It can be very simple. A motion is put to the council that says something simple like Gawler Council recognises that there is a climate emergency, and declares there’s a climate emergency. Gawler council accepts and notes the information presented by the IPCC and United Nations in their 2018 reports. Gawler accepts that it is vulnerable to extreme weather events, etc.. You have a very simple but multi-point statement like that. The final point should be something like Gawler commits to developing a climate emergency action plan, in partnership with the community, in order to significantly reduce our carbon footprint, and to work to protect our local community. That sort of wording can be obtained very simply from the likes of myself, from a council website, from the CEDAMIA website where there’s exemplars. The challenges, whether you’ve got the numbers in the local government is, like any government it works on motions and voting. We need to have a majority of the councillors vote. What we did as a strategy, Gawler does not devoid of policy on climate change but they were typical. Recognising but not doing much. We’ve had a history of being pro-environmental. That was something I built on. And to win the day, we campaigned through the media, social media, and local groups like Transition Gawler – which is part of the transition movement worldwide. And we marketed and advertised, and we let them know we wanted the community to be involved. I wrote letters to the editor. We got articles. And then on the night, we got people to coach the gallery. This is the bit that I think is where local government has it over the other levels. Almost every local government council meeting has the opportunity for the public to come in and speak at an open forum at the beginning of that meeting. And often people don’t realise that and don’t use it strategically. But we use this strategically. We had a number of speakers who came in the open forum section. They let loose with why Gawler – tonight, we see you got this motion. We as a community demand you elected members, both in favor of etc..and they showed the gallery, massive members overflowing holding up banners. The one actually came into the debate in the chambers, we’ve got the numbers, we have a majority get across the line. That wasn’t unanimous. I wish it had been. Sadly, we’ve had, like all councils do, we have some people who are sceptical or denies. They’re just local members who’ve been elected. And they’re not climate scientists. You have to win enough members on the council to vote. We didn’t need to do it, but my advice to other people who are looking to influence the council members is they have to answer you if you ring them, lobby them, write them, email them, tell them that you want them to vote for such a declaration. Get to each council meeting in numbers. Politely, respectfully but firmly, speak to them about the need that you want your council to declare a climate emergency. Through that sort of lobbying and advocacy, you will put pressure on your local members to listen to you. They’re there, not to represent themselves. They’re there to represent a community. They should then vote accordingly. That’s how you have to work in a democratic process. You have to get firm, get active, be advocates.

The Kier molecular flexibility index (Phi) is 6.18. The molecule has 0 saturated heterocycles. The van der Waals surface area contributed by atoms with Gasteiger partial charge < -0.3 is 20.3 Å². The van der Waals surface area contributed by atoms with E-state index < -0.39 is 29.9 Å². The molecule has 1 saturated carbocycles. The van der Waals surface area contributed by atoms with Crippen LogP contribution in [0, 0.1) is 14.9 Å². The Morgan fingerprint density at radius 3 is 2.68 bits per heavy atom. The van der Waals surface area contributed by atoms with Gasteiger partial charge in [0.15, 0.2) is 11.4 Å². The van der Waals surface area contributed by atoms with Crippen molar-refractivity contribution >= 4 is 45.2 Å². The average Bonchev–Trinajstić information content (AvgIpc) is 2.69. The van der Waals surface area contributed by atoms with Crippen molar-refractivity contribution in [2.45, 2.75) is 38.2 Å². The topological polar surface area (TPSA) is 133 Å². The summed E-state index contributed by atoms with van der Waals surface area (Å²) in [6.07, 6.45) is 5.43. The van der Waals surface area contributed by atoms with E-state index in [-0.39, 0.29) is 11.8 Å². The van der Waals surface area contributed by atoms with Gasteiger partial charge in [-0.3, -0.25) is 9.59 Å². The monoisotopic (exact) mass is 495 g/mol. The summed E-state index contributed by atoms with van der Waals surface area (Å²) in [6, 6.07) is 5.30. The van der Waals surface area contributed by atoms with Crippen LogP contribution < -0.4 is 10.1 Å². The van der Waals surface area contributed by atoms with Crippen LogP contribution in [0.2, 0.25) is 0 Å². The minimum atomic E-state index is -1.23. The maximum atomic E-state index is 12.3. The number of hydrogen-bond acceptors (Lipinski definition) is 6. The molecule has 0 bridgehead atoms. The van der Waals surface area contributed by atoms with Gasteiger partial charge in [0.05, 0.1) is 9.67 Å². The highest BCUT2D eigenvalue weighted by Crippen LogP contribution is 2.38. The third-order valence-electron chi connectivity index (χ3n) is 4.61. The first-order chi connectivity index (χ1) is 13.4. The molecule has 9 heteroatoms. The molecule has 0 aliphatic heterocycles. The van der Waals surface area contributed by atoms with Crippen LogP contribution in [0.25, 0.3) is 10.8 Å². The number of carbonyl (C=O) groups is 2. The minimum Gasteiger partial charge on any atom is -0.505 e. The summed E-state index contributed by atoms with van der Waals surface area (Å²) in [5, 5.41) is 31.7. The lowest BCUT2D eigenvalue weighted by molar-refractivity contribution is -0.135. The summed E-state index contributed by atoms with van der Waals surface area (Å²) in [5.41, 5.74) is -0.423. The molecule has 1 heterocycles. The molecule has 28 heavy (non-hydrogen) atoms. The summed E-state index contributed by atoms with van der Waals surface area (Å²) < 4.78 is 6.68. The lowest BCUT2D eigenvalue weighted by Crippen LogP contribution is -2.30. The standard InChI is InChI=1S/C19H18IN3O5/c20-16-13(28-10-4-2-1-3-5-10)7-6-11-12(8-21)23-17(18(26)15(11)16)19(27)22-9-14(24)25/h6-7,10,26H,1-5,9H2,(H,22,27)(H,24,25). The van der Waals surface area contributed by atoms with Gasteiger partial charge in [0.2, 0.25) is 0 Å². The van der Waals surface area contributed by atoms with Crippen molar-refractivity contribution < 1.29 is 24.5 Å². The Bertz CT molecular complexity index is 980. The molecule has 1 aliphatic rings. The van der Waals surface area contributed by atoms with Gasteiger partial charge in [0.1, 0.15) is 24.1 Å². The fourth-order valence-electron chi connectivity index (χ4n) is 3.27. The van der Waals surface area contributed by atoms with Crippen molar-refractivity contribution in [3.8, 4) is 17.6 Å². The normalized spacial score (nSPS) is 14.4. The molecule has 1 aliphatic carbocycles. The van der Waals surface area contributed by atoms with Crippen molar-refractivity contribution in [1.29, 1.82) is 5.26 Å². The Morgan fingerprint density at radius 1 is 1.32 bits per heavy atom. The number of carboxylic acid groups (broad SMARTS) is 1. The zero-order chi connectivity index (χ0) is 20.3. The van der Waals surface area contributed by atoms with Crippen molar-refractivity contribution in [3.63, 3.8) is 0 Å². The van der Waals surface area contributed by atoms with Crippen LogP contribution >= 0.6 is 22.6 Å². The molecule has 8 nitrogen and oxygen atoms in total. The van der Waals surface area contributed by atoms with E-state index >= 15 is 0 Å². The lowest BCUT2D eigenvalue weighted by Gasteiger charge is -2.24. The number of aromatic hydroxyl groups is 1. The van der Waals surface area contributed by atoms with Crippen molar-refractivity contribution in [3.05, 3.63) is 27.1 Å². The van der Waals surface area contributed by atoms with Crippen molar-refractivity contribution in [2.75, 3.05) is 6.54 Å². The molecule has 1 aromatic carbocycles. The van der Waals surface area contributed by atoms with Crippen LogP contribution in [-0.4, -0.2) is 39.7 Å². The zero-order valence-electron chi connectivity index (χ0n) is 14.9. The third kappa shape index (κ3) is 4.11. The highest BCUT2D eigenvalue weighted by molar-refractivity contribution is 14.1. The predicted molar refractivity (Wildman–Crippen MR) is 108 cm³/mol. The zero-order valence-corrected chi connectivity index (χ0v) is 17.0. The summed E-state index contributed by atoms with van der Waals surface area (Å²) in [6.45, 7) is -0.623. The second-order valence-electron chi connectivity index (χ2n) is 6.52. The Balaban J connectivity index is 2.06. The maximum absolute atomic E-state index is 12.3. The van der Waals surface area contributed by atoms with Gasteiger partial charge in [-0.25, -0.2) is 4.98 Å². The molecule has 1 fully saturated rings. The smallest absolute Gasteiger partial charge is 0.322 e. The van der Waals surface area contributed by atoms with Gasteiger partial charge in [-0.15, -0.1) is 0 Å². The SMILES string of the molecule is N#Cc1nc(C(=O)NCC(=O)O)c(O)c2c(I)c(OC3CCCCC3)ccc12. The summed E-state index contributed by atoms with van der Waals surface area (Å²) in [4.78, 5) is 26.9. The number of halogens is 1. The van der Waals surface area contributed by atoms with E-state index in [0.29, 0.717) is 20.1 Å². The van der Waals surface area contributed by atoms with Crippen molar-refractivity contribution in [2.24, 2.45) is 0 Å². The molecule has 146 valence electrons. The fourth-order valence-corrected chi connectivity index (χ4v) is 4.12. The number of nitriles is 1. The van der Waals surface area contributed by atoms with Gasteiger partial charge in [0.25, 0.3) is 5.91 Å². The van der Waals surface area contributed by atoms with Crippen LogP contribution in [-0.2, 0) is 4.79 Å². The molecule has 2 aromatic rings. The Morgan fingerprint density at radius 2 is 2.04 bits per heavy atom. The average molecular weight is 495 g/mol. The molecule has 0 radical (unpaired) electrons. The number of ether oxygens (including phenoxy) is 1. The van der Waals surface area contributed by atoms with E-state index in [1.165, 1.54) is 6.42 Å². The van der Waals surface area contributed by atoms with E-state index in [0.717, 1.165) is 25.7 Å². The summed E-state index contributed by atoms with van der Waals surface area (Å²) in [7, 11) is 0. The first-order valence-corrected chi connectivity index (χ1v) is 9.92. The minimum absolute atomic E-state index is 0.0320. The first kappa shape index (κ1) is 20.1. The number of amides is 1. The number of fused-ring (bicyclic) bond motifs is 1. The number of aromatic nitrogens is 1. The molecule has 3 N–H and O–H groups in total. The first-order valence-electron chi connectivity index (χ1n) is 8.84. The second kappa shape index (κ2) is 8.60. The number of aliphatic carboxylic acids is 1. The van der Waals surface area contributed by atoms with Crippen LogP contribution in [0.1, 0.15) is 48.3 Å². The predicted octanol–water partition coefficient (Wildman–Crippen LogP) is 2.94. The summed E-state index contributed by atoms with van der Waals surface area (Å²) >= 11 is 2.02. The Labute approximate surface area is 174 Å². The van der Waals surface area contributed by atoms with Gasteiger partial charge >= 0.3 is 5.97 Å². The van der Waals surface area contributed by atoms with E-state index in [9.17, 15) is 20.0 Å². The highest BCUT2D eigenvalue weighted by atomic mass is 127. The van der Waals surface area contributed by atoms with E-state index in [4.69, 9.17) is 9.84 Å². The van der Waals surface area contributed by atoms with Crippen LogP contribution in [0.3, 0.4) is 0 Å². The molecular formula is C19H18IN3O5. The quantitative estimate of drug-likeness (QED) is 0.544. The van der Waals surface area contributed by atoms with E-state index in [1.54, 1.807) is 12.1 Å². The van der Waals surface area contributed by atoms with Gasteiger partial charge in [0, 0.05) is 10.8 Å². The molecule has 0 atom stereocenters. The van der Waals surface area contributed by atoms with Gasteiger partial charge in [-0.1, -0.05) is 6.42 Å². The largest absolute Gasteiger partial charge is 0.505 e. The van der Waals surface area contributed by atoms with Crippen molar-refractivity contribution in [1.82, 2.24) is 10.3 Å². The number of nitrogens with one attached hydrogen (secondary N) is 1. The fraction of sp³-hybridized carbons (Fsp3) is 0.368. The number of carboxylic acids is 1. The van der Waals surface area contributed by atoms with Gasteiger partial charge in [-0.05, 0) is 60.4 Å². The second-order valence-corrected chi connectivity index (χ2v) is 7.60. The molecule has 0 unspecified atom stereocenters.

What advice do you have for councils who are considering going down this route and are weighing up all the pros and cons?